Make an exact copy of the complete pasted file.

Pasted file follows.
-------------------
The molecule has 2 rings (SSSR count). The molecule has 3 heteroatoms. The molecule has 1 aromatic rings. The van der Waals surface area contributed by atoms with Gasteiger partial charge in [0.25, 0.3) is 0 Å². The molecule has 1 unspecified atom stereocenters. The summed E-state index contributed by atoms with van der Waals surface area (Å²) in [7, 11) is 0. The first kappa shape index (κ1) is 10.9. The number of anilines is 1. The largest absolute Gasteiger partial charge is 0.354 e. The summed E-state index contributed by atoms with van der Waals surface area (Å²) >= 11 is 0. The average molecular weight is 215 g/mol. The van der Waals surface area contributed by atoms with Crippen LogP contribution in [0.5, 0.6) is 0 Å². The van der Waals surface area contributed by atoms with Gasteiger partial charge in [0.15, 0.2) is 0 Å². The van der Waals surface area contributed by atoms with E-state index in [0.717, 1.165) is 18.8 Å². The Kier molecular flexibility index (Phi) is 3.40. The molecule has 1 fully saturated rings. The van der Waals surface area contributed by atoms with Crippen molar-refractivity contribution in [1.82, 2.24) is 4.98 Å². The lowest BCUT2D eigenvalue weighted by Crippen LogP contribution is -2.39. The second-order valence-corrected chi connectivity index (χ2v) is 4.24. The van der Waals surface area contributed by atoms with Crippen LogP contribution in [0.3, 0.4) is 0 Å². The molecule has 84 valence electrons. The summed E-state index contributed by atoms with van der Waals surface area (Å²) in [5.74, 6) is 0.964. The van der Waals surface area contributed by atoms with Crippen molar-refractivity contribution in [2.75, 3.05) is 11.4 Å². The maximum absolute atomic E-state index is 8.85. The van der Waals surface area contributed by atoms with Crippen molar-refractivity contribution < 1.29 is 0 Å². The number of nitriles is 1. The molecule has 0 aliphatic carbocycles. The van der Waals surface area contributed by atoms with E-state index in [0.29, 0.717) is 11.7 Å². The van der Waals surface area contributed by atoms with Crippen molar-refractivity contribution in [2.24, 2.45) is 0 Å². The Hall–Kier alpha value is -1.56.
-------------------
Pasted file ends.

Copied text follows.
The molecule has 2 rings (SSSR count). The molecule has 3 heteroatoms. The molecule has 1 aromatic rings. The van der Waals surface area contributed by atoms with Gasteiger partial charge in [0.25, 0.3) is 0 Å². The molecule has 1 unspecified atom stereocenters. The summed E-state index contributed by atoms with van der Waals surface area (Å²) in [7, 11) is 0. The first kappa shape index (κ1) is 10.9. The number of anilines is 1. The largest absolute Gasteiger partial charge is 0.354 e. The summed E-state index contributed by atoms with van der Waals surface area (Å²) >= 11 is 0. The average molecular weight is 215 g/mol. The van der Waals surface area contributed by atoms with Crippen LogP contribution in [0.5, 0.6) is 0 Å². The van der Waals surface area contributed by atoms with Gasteiger partial charge in [0.15, 0.2) is 0 Å². The van der Waals surface area contributed by atoms with E-state index in [0.717, 1.165) is 18.8 Å². The Kier molecular flexibility index (Phi) is 3.40. The molecule has 1 fully saturated rings. The van der Waals surface area contributed by atoms with Crippen molar-refractivity contribution in [1.82, 2.24) is 4.98 Å². The lowest BCUT2D eigenvalue weighted by Crippen LogP contribution is -2.39. The second-order valence-corrected chi connectivity index (χ2v) is 4.24. The van der Waals surface area contributed by atoms with Crippen LogP contribution in [0.3, 0.4) is 0 Å². The molecule has 84 valence electrons. The summed E-state index contributed by atoms with van der Waals surface area (Å²) in [5.74, 6) is 0.964. The van der Waals surface area contributed by atoms with Crippen molar-refractivity contribution in [2.75, 3.05) is 11.4 Å². The maximum absolute atomic E-state index is 8.85. The van der Waals surface area contributed by atoms with Crippen molar-refractivity contribution < 1.29 is 0 Å². The number of nitriles is 1. The molecule has 0 aliphatic carbocycles. The van der Waals surface area contributed by atoms with E-state index in [0.29, 0.717) is 11.7 Å². The van der Waals surface area contributed by atoms with Crippen molar-refractivity contribution in [2.24, 2.45) is 0 Å². The Hall–Kier alpha value is -1.56.